Candies and chocolates inspired by the tropical and exotic flavors of Brazil may become increasingly popular around the world as Brazilians spend their growing spare change on confectionery, and the country doubles their exports of sweets to countries like the US, Canada, Japan and South
As an emerging economic powerhouse, Brazil has become the third largest confectionery industry in the world, exporting to 145 countries.
At the world's largest confectionery trade show in Germany this month, a group of candy manufacturers will try to sweet talk more countries into importing the flavors of Brazilian sweets -- flavors that have driven up international sales from $152 million in 2000 to $304 million a decade later.
Flavors indigenous to Brazil will be showcased in hard and soft candies, chocolates and gums that include: nuts, cherries, passion fruit, mango, coconut, bananas and acerola, a vitamin C-rich sweet-and-sour fruit that looks like a cherry.
Other product launches at the International Sweets and Biscuits Fair will feature coffee, lemon balm, mint, corn sugar and peanut-flavored sweets.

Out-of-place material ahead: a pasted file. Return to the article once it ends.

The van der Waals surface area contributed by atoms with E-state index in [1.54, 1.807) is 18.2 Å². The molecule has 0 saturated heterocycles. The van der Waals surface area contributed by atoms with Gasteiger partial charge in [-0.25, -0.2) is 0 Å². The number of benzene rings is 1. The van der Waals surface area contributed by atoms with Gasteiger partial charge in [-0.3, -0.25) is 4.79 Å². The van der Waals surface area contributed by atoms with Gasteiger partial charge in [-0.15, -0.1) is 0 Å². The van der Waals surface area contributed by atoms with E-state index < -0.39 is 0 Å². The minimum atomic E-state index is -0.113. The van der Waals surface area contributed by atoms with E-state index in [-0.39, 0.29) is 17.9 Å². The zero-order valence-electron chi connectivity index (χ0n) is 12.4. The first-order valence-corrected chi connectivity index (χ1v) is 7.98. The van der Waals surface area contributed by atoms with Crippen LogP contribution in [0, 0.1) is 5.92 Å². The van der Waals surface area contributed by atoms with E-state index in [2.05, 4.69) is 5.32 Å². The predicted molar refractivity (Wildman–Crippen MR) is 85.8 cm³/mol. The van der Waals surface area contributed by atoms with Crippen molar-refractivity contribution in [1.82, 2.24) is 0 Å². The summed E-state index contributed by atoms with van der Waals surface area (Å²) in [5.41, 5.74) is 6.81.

Meanwhile, the Jelly Belly Candy Company also took inspiration from a popular Brazilian beverage for their newest product launch: a Guarana-flavored jelly bean.
Guarana is also known as the ‘eyeball fruit' for its dark spot in the center and is the size of a coffee bean but contains twice as much caffeine. The fruit is used to flavor carbonated beverages and energy shots or is used as an ingredient in herbal teas and has a distinct ginger ale-apple flavor.
The Guarana jelly beans are caffeine-free.
The International Sweets and Biscuits Fair is expected to draw 1,400 suppliers from around the world to the show in Cologne, Germany, on from January 29 to February 1.